Rethink your thinking (and how you feel) in new psychologist-led skills group

thinkingBy Jeffrey Field
October 18, 2017

We don’t give our thinking a lot of thought, but it could be dragging us down.

The University of Kansas Health System's Integrative Medicine is launching a four-week group program designed to help us identify and evaluate how automatic thoughts can motivate or discourage us.

These automatic thoughts pop into our heads as a response to things we sense or do. We see a puppy in the park. We smell food in the oven. We get invited to a meeting in the boss’s office. Our first thoughts may shape our interactions in these moments.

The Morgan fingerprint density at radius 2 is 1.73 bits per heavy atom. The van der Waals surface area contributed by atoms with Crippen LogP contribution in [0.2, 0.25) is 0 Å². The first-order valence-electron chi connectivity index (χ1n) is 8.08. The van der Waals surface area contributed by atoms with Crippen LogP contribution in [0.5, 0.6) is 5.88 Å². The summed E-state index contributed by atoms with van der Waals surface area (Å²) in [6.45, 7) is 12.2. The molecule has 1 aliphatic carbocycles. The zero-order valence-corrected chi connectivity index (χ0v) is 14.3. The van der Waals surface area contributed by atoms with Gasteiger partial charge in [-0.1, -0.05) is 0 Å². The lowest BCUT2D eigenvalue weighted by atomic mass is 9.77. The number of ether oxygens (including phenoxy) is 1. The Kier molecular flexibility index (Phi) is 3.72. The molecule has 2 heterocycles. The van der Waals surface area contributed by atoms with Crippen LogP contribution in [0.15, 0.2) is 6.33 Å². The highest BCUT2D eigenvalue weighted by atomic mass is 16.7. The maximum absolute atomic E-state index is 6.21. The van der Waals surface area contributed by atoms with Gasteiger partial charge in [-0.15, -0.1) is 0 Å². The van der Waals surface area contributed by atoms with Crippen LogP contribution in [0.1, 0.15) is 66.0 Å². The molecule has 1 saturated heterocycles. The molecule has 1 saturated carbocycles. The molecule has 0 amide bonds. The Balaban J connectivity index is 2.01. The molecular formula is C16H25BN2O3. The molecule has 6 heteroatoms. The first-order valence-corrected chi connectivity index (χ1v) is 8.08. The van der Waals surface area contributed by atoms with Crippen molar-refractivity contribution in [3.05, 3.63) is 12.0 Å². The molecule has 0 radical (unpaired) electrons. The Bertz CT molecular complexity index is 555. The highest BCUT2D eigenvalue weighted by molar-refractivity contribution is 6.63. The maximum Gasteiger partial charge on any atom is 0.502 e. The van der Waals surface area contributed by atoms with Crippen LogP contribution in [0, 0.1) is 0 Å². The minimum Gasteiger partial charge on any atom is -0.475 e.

Negative thoughts — What if the puppy bites? What if the food tastes bad? Am I about to lose my job? — may prove self-defeating.

People with depression or anxiety disorders may find that negative automatic thoughts may provoke and worsen those conditions.

These automatic thoughts play a big role in our mood, even if we’re not aware it’s happening.

“People don’t pay a lot of attention to it,” said Dr. Angela Banitt Duncan, a clinical psychologist at Integrative Medicine.

She said the four-week skills group will pay the subject a lot of attention, teaching participants how to identify automatic thoughts and what to do about them.

The four hour-long programs begin Thursday, November 30 at noon at Integrative Medicine (map) and meet again for the following three Thursdays. It costs $160 per person to take part.

If you’d like to learn more, call The University of Kansas Health System's Integrative Medicine at 913-588-6208. Space is limited to the first eight people who commit.

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